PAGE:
The Prognostic Value of Preoperative Serum CA125 in Endometrioid Endometrial Cancer with Cervical Stromal and Parametrial Invasion


avatar Tahereh Ashrafganjoei 1 , * , avatar Atieh Bahman ORCID 1 , ** , avatar Maryam Sadat Hosseini ORCID 1 , avatar Maliheh Arab 1 , avatar Farah Farzaneh 1 , avatar Atefeh Moridi ORCID 2 , avatar Nafiseh Faghih 1 , avatar Somayeh Sohrabi 3

Gynecology Oncology Department of Imam Hosein Hospital, Shahid Beheshti University of Medical Sciences, Tehran, Iran
Gynecology Oncology Department, Mahdieh Hospital, Shahid Beheshti University of Medical Sciences, Tehran, Iran
Social Determinants of Health Center, Shahid Beheshti University of Medical Sciences, Tehran, Iran
Corresponding Authors:

how to cite: Ashrafganjoei T , Bahman A, Hosseini M S , Arab M, Farzaneh F, et al. The Prognostic Value of Preoperative Serum CA125 in Endometrioid Endometrial Cancer with Cervical Stromal and Parametrial Invasion. Int J Cancer Manag. 2019;12(10):e89998. doi: 10.5812/ijcm.89998.



Although endometrial cancer is not ranked among the ten most common cancer types in Iran, it is the 12th most prevalent in women and the third most common cancer of the female genital tract after breast and ovarian cancer. The mortality rate of endometrial cancer in Iran is 0.6 in 100,000 persons. Several studies have evaluated the correlation of preoperative CA125 in endometrial cancer with several surgicopathologic and prognostic variables, disease recurrence, and the need for lymphadenectomy. Recent data have suggested adjuvant extrafascial hysterectomy after neoadjuvant therapy instead of the initial radical hysterectomy for locally advanced disease. Therefore, it would be helpful to use a preoperative assessment, including serum CA125 measurement to predict the extent of the disease and plan a less complicated therapy.


To evaluate the cut-off value of CA125 in parametrial and cervical stromal invasion of endometrioid endometrial cancer.


A sample of 128 endometrial cancer cases, surgically staged from 2012 to 2018 in Imam Hossein Hospital were evaluated. According to the exclusion criteria, 82 cases were finally analyzed. A receiver operating characteristic (ROC) curve was used to determine the cut-off value of preoperative CA125 for parametrial and cervical stromal involvement.


A high preoperative CA125 level was significantly associated with advanced disease stage, cervical stromal invasion, pelvic lymph node metastases, and higher grade (P < 0.05); the test showed a marginally significant correlation for parametrial invasion, which may be due to sample size limitation (P = 0.058). However, the correlation between CA125 and myometrial/lymphovascular invasions were not statistically significant (P = 0.112 and P = 0.168, respectively). The optimal cut-off value for preoperative CA125 was 45.5 u/mL in parametrial invasion (100% sensitivity, 89% specificity, 33.3% positive predictive value, and 100% negative predictive value), and 41.9 u/mL for cervical stromal invasion (87.5% sensitivity, 87.8% specificity, 43.75% positive predictive value, and 98.48% negative predictive value).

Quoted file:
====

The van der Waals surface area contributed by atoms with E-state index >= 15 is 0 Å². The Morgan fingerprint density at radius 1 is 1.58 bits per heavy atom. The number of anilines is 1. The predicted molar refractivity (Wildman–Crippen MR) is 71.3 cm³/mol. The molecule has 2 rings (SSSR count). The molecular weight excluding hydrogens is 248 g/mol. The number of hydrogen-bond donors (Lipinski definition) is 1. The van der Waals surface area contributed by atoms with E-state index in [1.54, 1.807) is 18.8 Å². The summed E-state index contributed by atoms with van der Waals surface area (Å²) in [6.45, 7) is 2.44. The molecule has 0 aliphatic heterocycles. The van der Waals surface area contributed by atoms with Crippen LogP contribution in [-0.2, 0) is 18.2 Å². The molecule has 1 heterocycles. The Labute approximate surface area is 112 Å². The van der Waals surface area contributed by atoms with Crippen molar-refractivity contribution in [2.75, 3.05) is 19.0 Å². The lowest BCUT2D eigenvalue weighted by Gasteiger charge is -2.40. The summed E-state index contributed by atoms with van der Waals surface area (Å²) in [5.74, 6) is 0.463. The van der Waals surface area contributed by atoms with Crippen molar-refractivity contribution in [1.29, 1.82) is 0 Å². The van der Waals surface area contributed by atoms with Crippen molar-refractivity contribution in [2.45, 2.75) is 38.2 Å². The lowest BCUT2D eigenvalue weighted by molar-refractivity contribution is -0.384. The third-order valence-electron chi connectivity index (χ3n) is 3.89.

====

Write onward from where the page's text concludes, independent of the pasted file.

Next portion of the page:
Primary radical surgery may not be the first treatment approach in cervical/parametrial involvement. Neoadjuvant (chemo)radiotherapy and adjuvant extrafascial hysterectomy could be an alternative approach with fewer complications. Using preoperative CA125 along with physical examination and imaging modalities would be helpful in this regard. More investigations are needed to assess an agreed cut-off value for preoperative CA125 and endometrial cancer extension.

1. Background

Although uterine cancer is not ranked among the ten most common cancer types in Iran, it is the 12th most prevalent in women and the third most common cancer of the female genital tract after breast and ovarian cancer. The mortality rate of endometrial cancer in Iran is 0.6 in 100,000 persons. According to the annual report of the Iranian national cancer registry, 1304 new cases were registered in 2014; with a crude incidence rate of 3.43 in 100000 and an age-adjusted incidence rate (ASR) of 3.67 in 100000 (1). Endometrial cancer was the most common malignancy of the female genital tract, with an estimated 63230 new cases in 2018 in the United States (2). In 2017, 67% of endometrial adenocarcinomas were confined to the uterus (stage I) and 21% of patients had locally advanced disease such as cervical/parametrial involvement (3). Following research by Nillof et al. about elevated levels of CA125 in advanced endometrial cancer (4), the interest in evaluating the correlation of this tumor marker with other surgicopathologic and prognostic variables of this cancer increased. Several studies evaluated the correlation of preoperative CA125 in endometrial cancer with depth of myometrial invasion (5), cervical involvement (5-7), stage (6, 8, 9), grade (10), lymphovascular invasion (8), extrauterine and adnexal involvement (6, 7, 9, 11) as well as lymph node metastasis (8-10, 12-14). Some studies evaluated the utility of serum CA125 for follow-up of patients with endometrial cancer in order to detect disease recurrence (5). Some experts have recommended preoperative assessment of CA125 for determining the need for lymphadenectomy in endometrial cancer, which has been a matter of controversy long before (7, 8, 10, 12-14).

The initial preoperative assessments in endometrial cancer are history and physical examination, endometrial biopsy, imaging, considering for genetic evaluation, as well as serum CA125 assay for patients with extrauterine disease (3). Recently, there have been data supporting neoadjuvant radiotherapy and adjuvant extrafascial hysterectomy for locally advanced endometrial cancers (cervical/ parametrial invasion) as an alternative procedure for the former approach which was radical hysterectomy (15). Regarding the National Comprehensive Cancer Network (NCCN) guidelines, two distinct management strategies exist for patients with cervical/parametrial involvement in endometrial cancer: (1) radical hysterectomy and staging followed by adjuvant therapy or (2) adjuvant extrafascial hysterectomy after neoadjuvant radiotherapy (3). However, comparison of radical and extrafascial hysterectomy shows a higher risk of complications such as urinary tract disruption and stricture, infectious morbidity, and gastrointestinal disturbances with the more extensive radical surgery (16, 17). Recommending preoperative CA125 assessment in patients with endometrial cancer, as mentioned in NCCN, is for following the patients, not as an initial staging predictor (3). Therefore, not only the role of serum CA125 in preoperative assessment, treatment plan and the extent of surgery are a matter of controversy; but also its cut-off levels for predicting the extent of the disease, are still in dispute.